How to make pie good enough for cave man.

Fruit pies

This is for a full pie crust, for just the bottom shell, use 1/2 of these amounts:

2 1/2 cups all purpose flour
1 teaspoon salt
2 Tablespoons sugar
3/4 cup (a stick and a half) unsalted butter
1/2 cup lard
6 – 8 Tablespoons ice water

Into a large clean bowl completely free of cat hair sift the flour, salt, and sugar.  Cut the butter and lard into the flour mixture with a pastry blender.  Add 6 Tablespoons of ice water, add up to 2 more until the dough comes together.  Use the pasty blender as much as possible, chop the dough… don’t knead it (this is not a pizza, you want it soft and flaky).  When mixed, cut into two lumps and chill.  Then you can make the filling:

Cherry

4 cups (1 quart) fresh pitted cherries
1 3/4 cups sugar
1/4 teaspoon mace
1/4 teaspoon almond extract
2 1/2 Tablespoons quick tapioca
1/3 cup chilled unsalted butter

Blueberry

4 cups (1 quart) fresh blueberries
1 cup sugar
1/4 teaspoon cinnamon
1/4 teaspoon mace
1 Tablespoon lemon juice (half a lemon)
2 1/2 Tablespoons quick tapioca
1/3 cup chilled unsalted butter

Strawberry

4 cups (1 quart) fresh cleaned strawberries
1 cup sugar
1/4 teaspoon cinnamon
1/4 teaspoon almond extract
2 1/2 Tablespoons quick tapioca
1/3 cup chilled unsalted butter

Dingleberry
Yes, I’m kidding.

Combine the fruit, sugar, spices and extracts, and tapioca in a bowl, chill and let stand for 20 minutes.

You’re halfway done.  Go pee.  Have a cigarette.  Wash your hands again, with soap this time.  Take a break before flouring up the counter and a rolling pin.

Roll out the crust and line a 9 – 10 inch deep pan, fill with the uh… filling… stuff.  Dot the top with the butter, you don’t have to use up all of it.  Add top crust, crimp the edges very high, cut steam vent holes (carve “HARE” on top  Get it?  Hare Pie.  Nyuk nyuk nyuk).

For top crust pies, bake on top of a cookie sheet covered with metal foil in a hot oven at 425 degrees Fahrenheit for 1 hour.  Allow to cool completely before serving.  Fruit pies will keep pretty well out of the refrigerator for a week or more if covered with foil and you washed your hands well enough while making it.

Meat Pies (WARNING!  EXPERIMENT IN PROGRESS!)

1 pound of meat (bison, lamb, turkey, beef, camel, wildebeest, kangaroo)
1 small or 1/2 large yellow onion, chopped
2 large cloves of garlic, chopped
1 Tablespoon oil
1/2 teaspoon salt
1/4 teaspoon black pepper
1/4 teaspoon thyme
1/4 teaspoon rosemary
1/4 teaspoon sage
1/4 teaspoon powdered mustard

a few small red or gold potatoes
1/2 rutabaga
1/2 parsnip
1 cup milk (or 1/2 cup cream and 1/2 cup water)
2 Tablespoons cornstarch

Brown meat in a large skillet with the onion, garlic, oil and spices.  Dice the vegetables and add to skillet, add milk and cornstarch.  Stir while cooking for 10 – 15 minutes while the hard tubers soften some, you don’t want to cook them completely.  Turn off heat, let sit while rolling out a top crust (note: you may wish to use salted butter in this crust… just for meat pies).  Bake at 425 degrees Fahrenheit for 1 hour (until it’s bubbling through the vents).  Serve with homemade tomato ketchup, horseradish, and premium soy sauce.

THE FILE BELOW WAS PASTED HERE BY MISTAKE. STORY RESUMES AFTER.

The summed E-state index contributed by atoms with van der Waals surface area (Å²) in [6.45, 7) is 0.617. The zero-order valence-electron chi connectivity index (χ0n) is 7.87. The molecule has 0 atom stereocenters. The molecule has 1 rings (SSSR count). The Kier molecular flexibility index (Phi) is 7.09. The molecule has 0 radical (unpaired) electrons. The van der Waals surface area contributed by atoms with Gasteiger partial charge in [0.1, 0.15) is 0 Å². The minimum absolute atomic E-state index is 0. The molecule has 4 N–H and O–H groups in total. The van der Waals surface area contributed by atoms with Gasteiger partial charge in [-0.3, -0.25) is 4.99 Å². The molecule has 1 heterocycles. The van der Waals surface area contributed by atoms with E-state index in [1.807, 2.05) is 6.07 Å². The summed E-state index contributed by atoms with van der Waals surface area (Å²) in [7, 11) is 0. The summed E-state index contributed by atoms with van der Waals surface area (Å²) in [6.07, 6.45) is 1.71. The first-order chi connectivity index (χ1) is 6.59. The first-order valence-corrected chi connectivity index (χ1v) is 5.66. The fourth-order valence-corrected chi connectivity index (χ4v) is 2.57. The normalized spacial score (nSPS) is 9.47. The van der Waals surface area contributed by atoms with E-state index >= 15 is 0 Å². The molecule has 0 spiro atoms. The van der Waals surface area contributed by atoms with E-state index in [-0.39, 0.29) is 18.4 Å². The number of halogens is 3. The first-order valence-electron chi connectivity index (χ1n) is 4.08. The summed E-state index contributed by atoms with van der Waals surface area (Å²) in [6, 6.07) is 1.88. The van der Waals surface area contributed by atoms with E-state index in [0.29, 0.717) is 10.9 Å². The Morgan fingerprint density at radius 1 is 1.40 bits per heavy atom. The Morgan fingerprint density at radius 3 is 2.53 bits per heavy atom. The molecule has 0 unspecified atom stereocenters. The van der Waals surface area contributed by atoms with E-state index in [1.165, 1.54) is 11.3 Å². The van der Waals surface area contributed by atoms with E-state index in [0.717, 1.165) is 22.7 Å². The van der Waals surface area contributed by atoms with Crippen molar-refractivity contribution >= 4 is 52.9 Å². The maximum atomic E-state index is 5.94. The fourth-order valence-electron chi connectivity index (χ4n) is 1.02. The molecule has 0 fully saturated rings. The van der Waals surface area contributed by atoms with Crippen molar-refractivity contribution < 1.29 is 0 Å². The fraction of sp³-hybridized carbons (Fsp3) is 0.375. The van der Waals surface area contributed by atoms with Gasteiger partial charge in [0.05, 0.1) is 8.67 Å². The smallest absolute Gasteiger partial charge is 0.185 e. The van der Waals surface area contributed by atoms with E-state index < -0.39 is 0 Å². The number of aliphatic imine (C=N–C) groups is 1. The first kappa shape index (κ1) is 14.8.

Cream Pies

NOTE: if you found this recipe because you were looking for porn, sorry!

Cream pies are a little different, you only make half the crust (there’s no top) and bake the crust before filling (425 degrees Fahrenheit for 15 – 20 minutes).  There’s some tricks to this… since there’s no filling, the crust will tend to shrink and bubble up in the middle, so pie weights will be useful.  The order of operation is very different from that of a fruit pie… you need the baked pie crust complete and ready to go before you start on the pudding mixture.  This is when it might be tempting to get a store-bought pie crust.  Don’t DO it, MAN!! You can make this.

Select zero or more of the following base ingredients:
3 bananas
1 cup shredded coconut
3 – 5 oz sweet or semi-sweet chocolate (or Nutella)
1/2 cup citrus fruit juice and zest from the rind

and…
2 cups whole milk
1 cup cream
1/4 cup flour
2 Tablespoons corn starch
3/4 cup sugar
1/2 teaspoon salt
4 egg yolks (bruised and beaten)
1 tsp vanilla

In a medium saucepan, bring the milk and cream to almost a boil (‘scald’ it), stir constantly to avoid skimming.  Don’t use a double boiler here, it won’t quite get hot enough to scald the milk, and so the filling won’t thicken properly.

  • If you’re making a citrus pie, add the zest to the milk before scalding, and then afterward let it steep for a few minutes before straining out the zest bits.
  • If you are using chocolate, melt it first, then slowly add the milk and cream.

Sift the flour, cornstarch, sugar, and salt, add to the milk while stirring constantly.

  • Extra salt is optional for a citrus pie.
  • If you want to use coconut or Nutella, add that to the mixture now as well.

Whisk the egg yolks.

  • If you’re making  citrus pie, add the juice to the egg yolks.

Spoon some of the hot milk pudding mixture into the egg yolks and stir, then add the yolks to the mixture (don’t just dump the egg yolks into the hot pudding) and cook a few more minutes.  It should be getting really thick and smell really good.  Taste it (don’t burn your mouth) and add more sugar if needed, especially with semi-sweet chocolate.

  • Add the vanilla last if used.  Skip the vanilla for  a citrus pie.\
  • Use a pinch of chili powder instead of vanilla for a chocolate pie.
  • If you use bananas, spoon a little of the pudding into the bottom of the pie crust, then add bananas slices, and then spoon on more pudding.
  • Otherwise, use a spatula and pour the pudding mixture into the crust.

Once that’s done, chill and chill out.  You can’t just pop the hot shell and filling in the fridge, but from here on out, COOL is what you need.  When it’s not quite so hot, then put it in the refrigerator.

If you add a lot of base ingredients, you might need to reduce the amounts, it will make a lot, but you can always just pour the remainder into pudding cups.  Cream pies have milk and egg and so they won’t keep out of the refrigerator, they have to be chilled.  Some recipes call for additional baking, I don’t recommend this.